Skip to main content



Singapore Together movement ‘a cornerstone’ of nation building where citizens, leaders find common cause: Heng Swee Keat

SINGAPORE — Just as home ownership was a “cornerstone” of the policies by Singapore’s founding fathers to give citizens a stake in the nation, the Singapore Together movement will be the new cornerstone of nation building, said Deputy Prime Minister Heng Swee Keat on Monday (Jan 20).

The Singapore Together movement will be the new cornerstone of nation building, said Deputy Prime Minister Heng Swee Keat.

The Singapore Together movement will be the new cornerstone of nation building, said Deputy Prime Minister Heng Swee Keat.

Follow us on Instagram and Tiktok, and join our Telegram channel for the latest updates.

SINGAPORE — Just as home ownership was a “cornerstone” of the policies by Singapore’s founding fathers to give citizens a stake in the nation, the Singapore Together movement will be the new cornerstone of nation building, said Deputy Prime Minister Heng Swee Keat on Monday (Jan 20).

“What we see forming is a new model of partnership between Government and Singaporeans in owning, shaping and acting on our future,” said Mr Heng of a consultative movement first unveiled in the middle of last year, which is still in its “early days”.

Mr Heng was speaking at the Singapore Perspectives 2020: Politics — a conference organised by the Institute of Policy Studies — to an audience of public servants, private sector leaders as well as members of civil society.

The Singapore Together movement is a platform by the fourth-generation leaders of the ruling People’s Action Party to allow regular citizens to play a part in the policymaking process, in order to expand what former Deputy Prime Minister S Rajaratnam described as “a democracy of deeds”, he said.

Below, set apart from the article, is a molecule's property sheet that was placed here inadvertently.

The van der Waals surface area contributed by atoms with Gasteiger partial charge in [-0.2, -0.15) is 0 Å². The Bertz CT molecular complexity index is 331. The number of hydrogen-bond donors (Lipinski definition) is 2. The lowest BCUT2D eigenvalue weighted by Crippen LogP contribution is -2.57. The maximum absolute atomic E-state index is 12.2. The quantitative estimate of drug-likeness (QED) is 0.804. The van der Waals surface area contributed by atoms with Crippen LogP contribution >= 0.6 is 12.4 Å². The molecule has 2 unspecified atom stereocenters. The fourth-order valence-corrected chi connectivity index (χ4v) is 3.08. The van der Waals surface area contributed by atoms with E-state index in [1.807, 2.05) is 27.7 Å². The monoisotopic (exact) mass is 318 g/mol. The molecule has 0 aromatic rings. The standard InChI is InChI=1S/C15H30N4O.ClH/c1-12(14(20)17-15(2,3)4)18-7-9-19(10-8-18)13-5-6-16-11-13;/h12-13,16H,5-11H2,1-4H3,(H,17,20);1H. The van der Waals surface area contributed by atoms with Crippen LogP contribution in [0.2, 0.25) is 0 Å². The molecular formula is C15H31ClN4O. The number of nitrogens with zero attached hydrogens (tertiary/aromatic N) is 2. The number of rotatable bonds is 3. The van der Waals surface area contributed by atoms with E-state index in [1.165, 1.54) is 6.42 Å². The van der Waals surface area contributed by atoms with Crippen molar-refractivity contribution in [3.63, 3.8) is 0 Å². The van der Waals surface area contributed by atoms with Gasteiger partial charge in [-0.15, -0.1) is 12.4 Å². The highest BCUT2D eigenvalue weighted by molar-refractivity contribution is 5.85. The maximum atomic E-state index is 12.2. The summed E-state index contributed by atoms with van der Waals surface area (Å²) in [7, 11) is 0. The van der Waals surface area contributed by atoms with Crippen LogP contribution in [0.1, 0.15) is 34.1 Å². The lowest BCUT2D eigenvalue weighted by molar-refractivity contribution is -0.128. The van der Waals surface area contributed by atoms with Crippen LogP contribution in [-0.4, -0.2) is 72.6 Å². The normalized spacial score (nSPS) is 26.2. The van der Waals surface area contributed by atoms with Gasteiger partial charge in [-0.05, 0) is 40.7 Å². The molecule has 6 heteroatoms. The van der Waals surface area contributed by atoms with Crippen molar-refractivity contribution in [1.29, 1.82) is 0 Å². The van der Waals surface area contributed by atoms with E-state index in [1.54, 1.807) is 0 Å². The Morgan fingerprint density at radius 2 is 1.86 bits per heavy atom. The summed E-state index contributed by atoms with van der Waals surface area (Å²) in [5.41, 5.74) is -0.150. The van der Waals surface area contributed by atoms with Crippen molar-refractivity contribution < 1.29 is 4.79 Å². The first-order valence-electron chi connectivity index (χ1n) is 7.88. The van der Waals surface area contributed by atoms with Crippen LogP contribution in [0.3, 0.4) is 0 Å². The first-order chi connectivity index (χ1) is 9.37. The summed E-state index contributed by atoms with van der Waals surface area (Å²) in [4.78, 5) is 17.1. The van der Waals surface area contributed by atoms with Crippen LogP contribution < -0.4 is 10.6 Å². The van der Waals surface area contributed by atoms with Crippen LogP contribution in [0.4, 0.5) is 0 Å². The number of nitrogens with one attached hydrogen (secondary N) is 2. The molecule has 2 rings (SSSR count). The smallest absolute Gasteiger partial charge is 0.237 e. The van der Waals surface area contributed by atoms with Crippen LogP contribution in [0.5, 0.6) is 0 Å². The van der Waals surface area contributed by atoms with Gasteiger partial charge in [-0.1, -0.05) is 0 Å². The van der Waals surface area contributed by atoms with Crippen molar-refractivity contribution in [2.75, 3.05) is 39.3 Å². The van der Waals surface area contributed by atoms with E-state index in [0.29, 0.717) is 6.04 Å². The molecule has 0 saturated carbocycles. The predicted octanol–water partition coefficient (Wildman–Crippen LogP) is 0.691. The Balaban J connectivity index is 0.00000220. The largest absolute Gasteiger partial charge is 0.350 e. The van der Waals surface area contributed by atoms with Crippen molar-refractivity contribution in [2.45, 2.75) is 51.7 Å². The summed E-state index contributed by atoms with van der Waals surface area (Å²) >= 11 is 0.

Setting the context, Mr Heng described the world as being in an era of “anti-politics”, in which people have become increasingly distrustful of their governments and public institutions at a time when societies are grappling with the effects of globalisation, income and wealth inequality, and rapid ageing.

This has given rise to “insurgent political parties, including far right parties, (which) have exploited these fears and frustrations for their own political gain, campaigning along nativist and protectionist lines and further undermining trust in public institutions”, he said.

Singapore may have fared better than others but is not immune to these divisive forces, he added.

He noted that there were some “semblances of nativist tendencies in Singapore'', referring to the ongoing public discourse surrounding foreigners.

“If we do not act decisively and if we allow these forces to creep up on us, our hopes and concerns can be exploited to create fear and anger, our diversity can be turned against us, our unity can fray, and our society can wither,” warned Mr Heng.

Against this backdrop, he said Singapore can be different, given how its people’s unique sense of unity and self-determination has allowed it to find success as a sovereign nation.

Calling this a “historical anomaly”, he said: “I believe a strong sense of ‘We’ was key to this. Our improbable success was made possible by exceptional governance – capable leaders, working together with a united people.”

That gave Singaporeans a shared sense of progress — the Republic’s post-independence economic and industrial growth, the opportunities that came due to education, and housing policies that “turned a city of squatters and slums into a nation of home owners in just a few decades”.

Calling it a virtuous circle that led to Singaporeans trusting their leaders, Mr Heng said such an approach must remain core to the Government’s mission as the country confronts issues in ageing, technological disruption and the tussle between the United States and China.

To this end, the Singapore Together movement was launched to “mobilise the passion, creativity and can-do spirit of Singaporeans, as we find common cause, experiment with new ideas and solutions, and beat the odds together”.

Drawing from his experience from the 2012 Our Singapore Conversation (OSC) exercise, which he led, Mr Heng said Singaporeans understood trade-offs and the need to make hard decisions for the collective good.